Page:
Until a few years ago, in many simple mud houses in Nepal, cooking was done on an open fireplace in the house. This meant acrid smoke, watery eyes and health problems. Over time, Little Stars has replaced these open fireplaces with smokeless ovens in more than 500 households, thus providing a better quality of life, especially for the children.

Due to the change in construction of the new earthquake-proof houses after the earthquake in 2015, the need for these simple smokeless ovens has gradually come to a standstill. Cooking is increasingly done in an outdoor shelter next to the new house or gas cookers are used.


We recently built several biogas plants in a pilot project around our project village Balchaur in the Terai region. The basic requirement for the operation of a biogas plant is that the family has a brick toilet and at least one ox or cow in the stable. Then the excrements from humans and animals together are sufficient for a functioning biogas plant for daily cooking for a family of 4 to 6 people.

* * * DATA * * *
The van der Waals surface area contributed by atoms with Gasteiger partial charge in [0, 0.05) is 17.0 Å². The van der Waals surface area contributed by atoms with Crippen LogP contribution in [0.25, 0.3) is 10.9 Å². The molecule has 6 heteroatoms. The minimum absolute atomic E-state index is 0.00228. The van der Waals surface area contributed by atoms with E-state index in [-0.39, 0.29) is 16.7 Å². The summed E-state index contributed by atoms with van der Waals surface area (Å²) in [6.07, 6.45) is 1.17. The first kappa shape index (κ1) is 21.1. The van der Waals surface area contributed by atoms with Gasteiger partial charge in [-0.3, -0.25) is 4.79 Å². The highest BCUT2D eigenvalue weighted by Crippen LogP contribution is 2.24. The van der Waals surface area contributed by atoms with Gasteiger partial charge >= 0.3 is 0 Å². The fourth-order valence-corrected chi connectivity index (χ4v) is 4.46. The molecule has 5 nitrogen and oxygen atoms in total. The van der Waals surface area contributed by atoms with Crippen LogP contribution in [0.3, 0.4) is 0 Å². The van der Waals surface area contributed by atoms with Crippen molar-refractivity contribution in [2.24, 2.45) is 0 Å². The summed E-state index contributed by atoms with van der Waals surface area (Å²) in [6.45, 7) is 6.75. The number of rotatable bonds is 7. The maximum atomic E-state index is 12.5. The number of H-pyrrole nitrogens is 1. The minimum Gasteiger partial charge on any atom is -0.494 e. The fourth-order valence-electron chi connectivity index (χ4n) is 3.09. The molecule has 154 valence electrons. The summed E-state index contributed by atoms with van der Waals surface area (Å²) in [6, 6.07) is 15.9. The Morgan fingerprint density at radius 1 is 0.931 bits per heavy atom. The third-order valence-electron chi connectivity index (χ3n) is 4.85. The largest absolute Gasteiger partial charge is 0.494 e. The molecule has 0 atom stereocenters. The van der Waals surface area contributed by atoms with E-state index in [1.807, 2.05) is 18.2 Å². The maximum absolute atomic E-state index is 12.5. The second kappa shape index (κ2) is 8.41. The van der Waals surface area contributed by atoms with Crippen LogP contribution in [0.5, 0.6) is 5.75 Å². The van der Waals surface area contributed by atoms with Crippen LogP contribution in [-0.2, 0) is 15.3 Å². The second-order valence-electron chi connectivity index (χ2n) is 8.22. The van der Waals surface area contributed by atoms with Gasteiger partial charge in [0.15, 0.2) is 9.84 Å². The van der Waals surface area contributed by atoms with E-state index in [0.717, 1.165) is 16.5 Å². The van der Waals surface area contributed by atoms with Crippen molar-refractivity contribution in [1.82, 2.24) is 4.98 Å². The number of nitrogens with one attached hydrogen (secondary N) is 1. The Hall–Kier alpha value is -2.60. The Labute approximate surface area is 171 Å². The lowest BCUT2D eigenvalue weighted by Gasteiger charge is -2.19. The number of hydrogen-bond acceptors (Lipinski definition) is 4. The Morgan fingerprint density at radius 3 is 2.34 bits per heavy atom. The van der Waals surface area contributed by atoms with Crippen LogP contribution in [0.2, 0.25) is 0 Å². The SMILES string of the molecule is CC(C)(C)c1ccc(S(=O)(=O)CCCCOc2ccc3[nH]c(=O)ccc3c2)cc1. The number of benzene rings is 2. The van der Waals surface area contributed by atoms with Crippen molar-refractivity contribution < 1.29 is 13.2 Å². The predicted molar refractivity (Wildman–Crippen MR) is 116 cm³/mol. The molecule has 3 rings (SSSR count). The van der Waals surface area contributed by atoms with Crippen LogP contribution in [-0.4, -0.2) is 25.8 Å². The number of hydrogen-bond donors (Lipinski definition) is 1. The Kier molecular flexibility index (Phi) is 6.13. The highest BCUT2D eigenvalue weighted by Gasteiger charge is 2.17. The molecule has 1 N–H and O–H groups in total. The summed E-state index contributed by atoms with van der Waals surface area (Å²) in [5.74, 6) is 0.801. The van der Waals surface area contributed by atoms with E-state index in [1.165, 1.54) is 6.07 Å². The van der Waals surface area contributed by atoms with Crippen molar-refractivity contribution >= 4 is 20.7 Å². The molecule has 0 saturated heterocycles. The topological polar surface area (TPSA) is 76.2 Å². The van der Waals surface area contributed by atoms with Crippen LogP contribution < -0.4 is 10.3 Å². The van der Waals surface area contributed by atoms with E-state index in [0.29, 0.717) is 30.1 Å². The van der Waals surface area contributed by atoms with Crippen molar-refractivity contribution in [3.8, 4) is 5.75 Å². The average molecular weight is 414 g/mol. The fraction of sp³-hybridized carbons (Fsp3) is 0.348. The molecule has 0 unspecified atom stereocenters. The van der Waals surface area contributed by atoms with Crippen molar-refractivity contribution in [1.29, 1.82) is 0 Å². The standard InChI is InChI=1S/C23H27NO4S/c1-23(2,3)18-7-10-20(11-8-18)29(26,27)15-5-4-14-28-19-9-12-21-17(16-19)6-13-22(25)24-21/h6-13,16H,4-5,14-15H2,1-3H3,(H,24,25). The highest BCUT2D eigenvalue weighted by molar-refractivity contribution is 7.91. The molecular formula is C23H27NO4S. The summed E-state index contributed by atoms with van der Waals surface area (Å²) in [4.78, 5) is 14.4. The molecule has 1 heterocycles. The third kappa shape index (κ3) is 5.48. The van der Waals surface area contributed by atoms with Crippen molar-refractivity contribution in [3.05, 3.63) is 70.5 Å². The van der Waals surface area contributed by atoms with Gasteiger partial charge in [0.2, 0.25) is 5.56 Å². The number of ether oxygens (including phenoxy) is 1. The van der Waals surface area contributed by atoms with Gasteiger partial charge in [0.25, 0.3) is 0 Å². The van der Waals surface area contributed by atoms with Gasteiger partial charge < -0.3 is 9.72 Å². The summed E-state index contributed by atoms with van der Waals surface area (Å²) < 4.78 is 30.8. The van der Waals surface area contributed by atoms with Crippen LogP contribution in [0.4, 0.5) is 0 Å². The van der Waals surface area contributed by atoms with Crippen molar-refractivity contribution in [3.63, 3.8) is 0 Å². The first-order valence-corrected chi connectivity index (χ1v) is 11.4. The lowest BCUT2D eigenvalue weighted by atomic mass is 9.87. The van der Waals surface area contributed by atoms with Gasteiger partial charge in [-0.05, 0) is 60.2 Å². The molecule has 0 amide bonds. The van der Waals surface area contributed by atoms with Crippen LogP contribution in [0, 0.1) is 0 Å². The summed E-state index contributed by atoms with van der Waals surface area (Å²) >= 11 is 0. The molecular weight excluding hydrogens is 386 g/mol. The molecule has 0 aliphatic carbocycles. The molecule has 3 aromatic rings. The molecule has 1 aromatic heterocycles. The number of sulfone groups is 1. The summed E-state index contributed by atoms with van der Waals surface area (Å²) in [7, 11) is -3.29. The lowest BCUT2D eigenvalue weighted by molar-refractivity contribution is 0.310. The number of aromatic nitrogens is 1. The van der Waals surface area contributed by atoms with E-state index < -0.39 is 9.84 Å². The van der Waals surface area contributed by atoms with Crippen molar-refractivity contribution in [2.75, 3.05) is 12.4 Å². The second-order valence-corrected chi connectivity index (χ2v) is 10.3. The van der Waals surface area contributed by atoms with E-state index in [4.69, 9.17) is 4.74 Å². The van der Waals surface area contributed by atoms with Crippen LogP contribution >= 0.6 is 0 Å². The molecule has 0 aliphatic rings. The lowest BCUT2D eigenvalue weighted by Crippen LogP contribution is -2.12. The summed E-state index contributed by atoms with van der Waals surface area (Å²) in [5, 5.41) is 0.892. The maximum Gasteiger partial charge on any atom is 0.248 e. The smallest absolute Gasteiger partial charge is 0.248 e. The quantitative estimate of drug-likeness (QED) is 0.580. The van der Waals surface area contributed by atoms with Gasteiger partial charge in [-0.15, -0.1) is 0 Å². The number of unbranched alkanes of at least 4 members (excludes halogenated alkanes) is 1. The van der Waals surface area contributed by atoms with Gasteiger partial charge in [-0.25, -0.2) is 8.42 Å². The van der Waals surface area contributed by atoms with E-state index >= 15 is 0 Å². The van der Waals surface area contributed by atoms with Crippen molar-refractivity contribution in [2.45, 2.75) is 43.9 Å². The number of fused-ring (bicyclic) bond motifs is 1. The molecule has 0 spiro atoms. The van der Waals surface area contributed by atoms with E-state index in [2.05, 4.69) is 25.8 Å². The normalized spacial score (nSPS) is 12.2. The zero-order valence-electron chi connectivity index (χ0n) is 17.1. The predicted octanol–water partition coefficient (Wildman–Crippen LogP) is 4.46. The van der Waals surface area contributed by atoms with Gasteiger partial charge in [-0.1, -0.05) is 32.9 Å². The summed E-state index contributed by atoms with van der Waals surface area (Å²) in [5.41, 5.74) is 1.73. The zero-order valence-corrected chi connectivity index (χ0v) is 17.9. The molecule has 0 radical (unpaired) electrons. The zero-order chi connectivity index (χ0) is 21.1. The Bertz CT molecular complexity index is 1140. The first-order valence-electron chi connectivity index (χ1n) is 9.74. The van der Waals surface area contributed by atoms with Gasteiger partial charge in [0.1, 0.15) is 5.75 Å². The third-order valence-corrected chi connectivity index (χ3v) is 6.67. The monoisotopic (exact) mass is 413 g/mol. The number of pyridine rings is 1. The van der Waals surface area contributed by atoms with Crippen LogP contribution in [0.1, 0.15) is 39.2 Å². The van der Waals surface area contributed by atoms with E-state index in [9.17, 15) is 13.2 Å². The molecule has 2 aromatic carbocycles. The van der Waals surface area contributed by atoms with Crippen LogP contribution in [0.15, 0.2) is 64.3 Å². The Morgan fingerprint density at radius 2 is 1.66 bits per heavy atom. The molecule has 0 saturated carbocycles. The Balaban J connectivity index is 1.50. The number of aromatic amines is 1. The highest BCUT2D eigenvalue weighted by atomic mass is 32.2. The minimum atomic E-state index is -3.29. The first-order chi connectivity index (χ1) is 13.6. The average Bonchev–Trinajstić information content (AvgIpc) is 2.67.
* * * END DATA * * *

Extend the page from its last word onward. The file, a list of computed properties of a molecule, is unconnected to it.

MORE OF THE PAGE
In some parts of Nepal – and especially in the Terai region – it is strictly forbidden under penalty of law to fetch wood for the fireplace from the forest. So “fetching wood” always happens illegally, is mostly done at night by children and is also dangerous. Especially around Balchaur, people die every year when they are attacked by tigers in the forest at night.


With the operation of a biogas plant, dangerous wood fetching is no longer necessary and the air around the fireplace is smoke-free. No soot, no smoke, no coughing. The children’s respiratory system takes on a whole new quality. Deforestation is avoided and the CO2 balance of the entire region changes considerably for the better.

The families with the new biogas plants have also reported that the food no longer burns so badly, which is seen as a great advantage in addition to the enormous time savings. As the pilot project was very successful, Little Stars will build more such biogas plants for families in this region.